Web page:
<Container>
       <Sprite x={10} y={10} texture={someTexture} />
    </Container>

     

  7. Just pushed an update - might take a little bit for Travis/github, but testing locally - it didn't seem to fix it, I think it's probably something with React itself :\

    Btw I suck with profiling, when you have a minute can you take a couple screenshots to show me where you see that 19% GC stat?

    Shutting down for the night, thanks for taking a look

  8. Ah - so I'm looking at more for describing the PIXI scene itself, not for additional UI. I'll try to mock up the bunny-mark test and put it on github for all to fork and tinker with. I actually may need to use this approach for an upcoming project so I'm very interested in any gotchas

  9. I haven't done a ton of React stuff but I am tinkering a lot more lately :)

    Here's a little JSFiddle to benchmark - it doesn't include PIXI stuff but just to see how long it takes to get from a render on a parent to an update on a child, and I think this is roughly the way I'd structure a React+PIXI app (the pixi updates happen in the child's componentWillReceiveProps() - and the render() from child would just always return null)

    https://jsfiddle.net/dakom/e65tbxsy/

    I'm getting less than .1ms between the parent's render() and the child's componentWillReceiveProps(). Assuming I benchmarked it right - that's the performance hit you get from using React vs. just straight JS., and it's way more than acceptable imho. However, even if I did benchmark it right, there's a few questions:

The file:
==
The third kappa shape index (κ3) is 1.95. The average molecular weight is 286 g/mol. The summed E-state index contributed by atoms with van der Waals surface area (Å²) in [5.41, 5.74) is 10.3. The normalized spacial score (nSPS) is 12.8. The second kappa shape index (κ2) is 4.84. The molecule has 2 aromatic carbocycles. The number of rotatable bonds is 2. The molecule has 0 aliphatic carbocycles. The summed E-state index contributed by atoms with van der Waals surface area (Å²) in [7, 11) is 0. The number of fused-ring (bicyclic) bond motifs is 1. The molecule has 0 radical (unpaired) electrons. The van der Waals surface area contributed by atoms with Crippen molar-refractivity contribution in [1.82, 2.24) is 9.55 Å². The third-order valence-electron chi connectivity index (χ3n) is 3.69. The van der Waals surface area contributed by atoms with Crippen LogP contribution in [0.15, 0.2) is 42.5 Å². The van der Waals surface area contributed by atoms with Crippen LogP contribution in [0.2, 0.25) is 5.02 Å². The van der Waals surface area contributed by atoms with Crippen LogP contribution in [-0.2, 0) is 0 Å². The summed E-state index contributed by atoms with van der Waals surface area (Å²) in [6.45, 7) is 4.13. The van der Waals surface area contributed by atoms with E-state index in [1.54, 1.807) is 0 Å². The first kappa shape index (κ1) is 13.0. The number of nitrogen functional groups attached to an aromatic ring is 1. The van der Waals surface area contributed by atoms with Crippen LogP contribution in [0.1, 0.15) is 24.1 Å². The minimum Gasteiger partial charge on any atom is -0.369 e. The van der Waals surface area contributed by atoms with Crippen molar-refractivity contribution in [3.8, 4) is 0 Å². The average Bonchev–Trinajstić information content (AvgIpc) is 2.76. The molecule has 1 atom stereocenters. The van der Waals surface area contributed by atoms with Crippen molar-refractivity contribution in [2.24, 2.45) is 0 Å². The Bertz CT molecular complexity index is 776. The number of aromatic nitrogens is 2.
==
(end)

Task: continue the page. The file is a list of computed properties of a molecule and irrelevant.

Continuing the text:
1. performance.now() is super fine-grained... a normal js pipeline isn't going to be 0 either, so it's a bigger win than .1ms

    2. really important question - is this per component or across a render cycle? Need to test out like nesting 10 or 100 components deep. If it stays like this, then React is 100% fine imho. If it adds .1ms per layer, I dunno, gotta really think about that.

    3. Realistically, a complex app is...well, complex. Performance bottlenecks and developer headache can happen in lots of ways. If using React is performant enough, even if it's not the absolute best way to squeeze every ms out, it may be a worthwhile save in other areas.

    For me it really depends on #2 which hopefully I'll test in the near future just to be sure. If that turns out to be fine then I think using React with PIXI could be a really nice architecture.

  10. It's a debatable topic, that's for sure.

    On the one hand - you're of course right, GC sucks for games and creating a bunch of objects is a no-no.

    On the other hand - code that's easy to reason about is a huge win for lots of reasons.

    I'm working on something which I'll hopefully share in the next week or two, it's really just pong but using some functional programming and object-copying stuff. The neat thing is I'm pushing all of the game logic off to a web-worker. Theoretically, browsers are allowed to compartmentalize GC per thread, and those that do (if they do) would get the best of both worlds from that (imho).